docker container ls -a

This lists all of the containers on our machine, even those that are not running. So how can we give our container a purpose. For aspnetcore it needs to a web server to run or some sort of process. When dealing with Docker you need to consider the purpose of the container as that is what will drive the general need.

To demonstrate a running container, we are going to go with something a bit simpler, a Go environment. This is where we will write Go code locally and then run it through the container and observe the output. Our container will not need to be long running in this case and exist only long enough to compile and execute our Go code. Let’s get started.

Building a Go Development Environment with Docker

As always, we will be writing code so you will need an editor, so pick your favorite. I tend to use VSCode for most things these days, and it has a Go extension. You will need to disable various popups that complain about not finding Go in the path. It wont be there cause we are not going to install it.

Above we talked about some of the basic commands and only referenced the Dockerfile in passing. But this file is crucial and represents the core building block for an application built on Docker as it lets you take an existing image, customize it and create your own.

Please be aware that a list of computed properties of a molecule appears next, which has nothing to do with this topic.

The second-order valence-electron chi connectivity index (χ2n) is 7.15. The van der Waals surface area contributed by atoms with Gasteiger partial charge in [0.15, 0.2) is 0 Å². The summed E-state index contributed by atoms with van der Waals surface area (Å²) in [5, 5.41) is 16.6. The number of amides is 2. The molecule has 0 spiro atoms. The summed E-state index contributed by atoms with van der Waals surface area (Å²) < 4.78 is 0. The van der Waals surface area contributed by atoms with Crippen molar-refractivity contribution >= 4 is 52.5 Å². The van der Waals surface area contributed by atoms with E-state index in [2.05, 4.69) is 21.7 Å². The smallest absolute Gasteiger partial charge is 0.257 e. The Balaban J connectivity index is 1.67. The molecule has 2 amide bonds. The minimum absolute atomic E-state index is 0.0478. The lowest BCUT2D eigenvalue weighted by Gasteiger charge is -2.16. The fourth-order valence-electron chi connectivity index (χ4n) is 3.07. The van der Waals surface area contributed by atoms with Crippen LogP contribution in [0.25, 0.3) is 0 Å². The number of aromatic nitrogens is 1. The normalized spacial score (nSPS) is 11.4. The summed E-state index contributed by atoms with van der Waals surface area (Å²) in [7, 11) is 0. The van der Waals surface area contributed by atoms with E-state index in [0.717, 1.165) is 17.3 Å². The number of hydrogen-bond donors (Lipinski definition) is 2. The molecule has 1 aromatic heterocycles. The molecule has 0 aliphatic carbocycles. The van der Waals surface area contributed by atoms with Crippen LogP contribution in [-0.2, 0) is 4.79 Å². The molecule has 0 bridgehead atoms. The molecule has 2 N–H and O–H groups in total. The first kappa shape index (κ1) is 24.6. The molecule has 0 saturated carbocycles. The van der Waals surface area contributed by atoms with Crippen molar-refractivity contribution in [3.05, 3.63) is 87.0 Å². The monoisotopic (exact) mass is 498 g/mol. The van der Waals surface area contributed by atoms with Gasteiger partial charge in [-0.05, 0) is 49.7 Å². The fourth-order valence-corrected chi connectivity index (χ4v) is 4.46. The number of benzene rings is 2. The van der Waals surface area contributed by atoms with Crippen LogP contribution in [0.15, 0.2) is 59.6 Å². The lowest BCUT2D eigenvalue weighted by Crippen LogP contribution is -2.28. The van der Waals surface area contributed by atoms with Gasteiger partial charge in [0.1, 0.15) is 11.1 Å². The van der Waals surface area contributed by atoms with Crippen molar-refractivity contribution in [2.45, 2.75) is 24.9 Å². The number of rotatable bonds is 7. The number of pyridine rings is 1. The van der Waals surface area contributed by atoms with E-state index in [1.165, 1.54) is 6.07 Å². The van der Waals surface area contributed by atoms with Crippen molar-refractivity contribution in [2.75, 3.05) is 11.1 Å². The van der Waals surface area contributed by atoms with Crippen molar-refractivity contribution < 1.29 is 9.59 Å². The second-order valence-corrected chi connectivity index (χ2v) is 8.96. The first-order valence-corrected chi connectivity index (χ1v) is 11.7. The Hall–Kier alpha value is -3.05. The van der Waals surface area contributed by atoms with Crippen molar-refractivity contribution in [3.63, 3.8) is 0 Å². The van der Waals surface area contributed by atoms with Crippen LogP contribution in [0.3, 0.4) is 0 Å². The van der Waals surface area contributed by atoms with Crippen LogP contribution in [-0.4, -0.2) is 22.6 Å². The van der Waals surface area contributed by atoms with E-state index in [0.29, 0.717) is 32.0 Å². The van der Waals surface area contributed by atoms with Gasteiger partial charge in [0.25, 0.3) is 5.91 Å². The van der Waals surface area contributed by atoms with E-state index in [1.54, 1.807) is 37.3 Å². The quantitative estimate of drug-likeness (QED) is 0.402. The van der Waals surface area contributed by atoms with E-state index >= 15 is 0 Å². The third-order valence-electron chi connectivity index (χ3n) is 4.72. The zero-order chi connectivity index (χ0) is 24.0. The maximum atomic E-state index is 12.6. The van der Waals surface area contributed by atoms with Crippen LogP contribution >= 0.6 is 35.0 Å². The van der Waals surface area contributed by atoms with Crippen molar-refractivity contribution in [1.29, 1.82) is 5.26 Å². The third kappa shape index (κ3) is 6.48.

Here is the file I have created for my environment

FROM golang:1.8
WORKDIR /src
COPY ./src .
RUN go build -o startapp;
WORKDIR /app
RUN cp /src/startapp .
ENTRYPOINT [ “./startapp” ]
What this says is:
  • Pull the golang image tagged as 1.8 from a known repository (Docker Hub in this case)
  • Change working directory on the image to /src (will create if it does not exist)
  • Copy the contents of the host at ./src to the working directory (I have a folder at the root of my project called src where all code files reside)
  • Run the command go build -o startapp – this will run the Go compiler and output an executable called startapp
  • Change working directory to /app (create if it does not exist)
  • Run the copy command to move the created executable to /app
  • Set container entrypoint as the startapp executable in the working directory

In effect, this copies our local code into the image, runs a command, and copies that output of that command to a directory. Setting entrypoint tells Docker what it should call when the container is started. You remember how above our run command just exited? That is because we never told it what to do, here we do.

Here is a basic Go Hello World program, I have stored this at /src/start.go

package main
import “fmt”
func main() {
   fmt.Printf(“Hello World”);
}
This does nothing more than print “Hello World” to the screen. To do this, first run the following command:
docker build -t my-app .

 

This command will directly invoke the <em>Dockerfile</em> in the local directory. Per this, Docker will construct our image using the <strong>golang:1.8</strong> as a base. The -t option allows us to tag the image with a custom name. Once things finish up, use this command to see all of the images on your machine.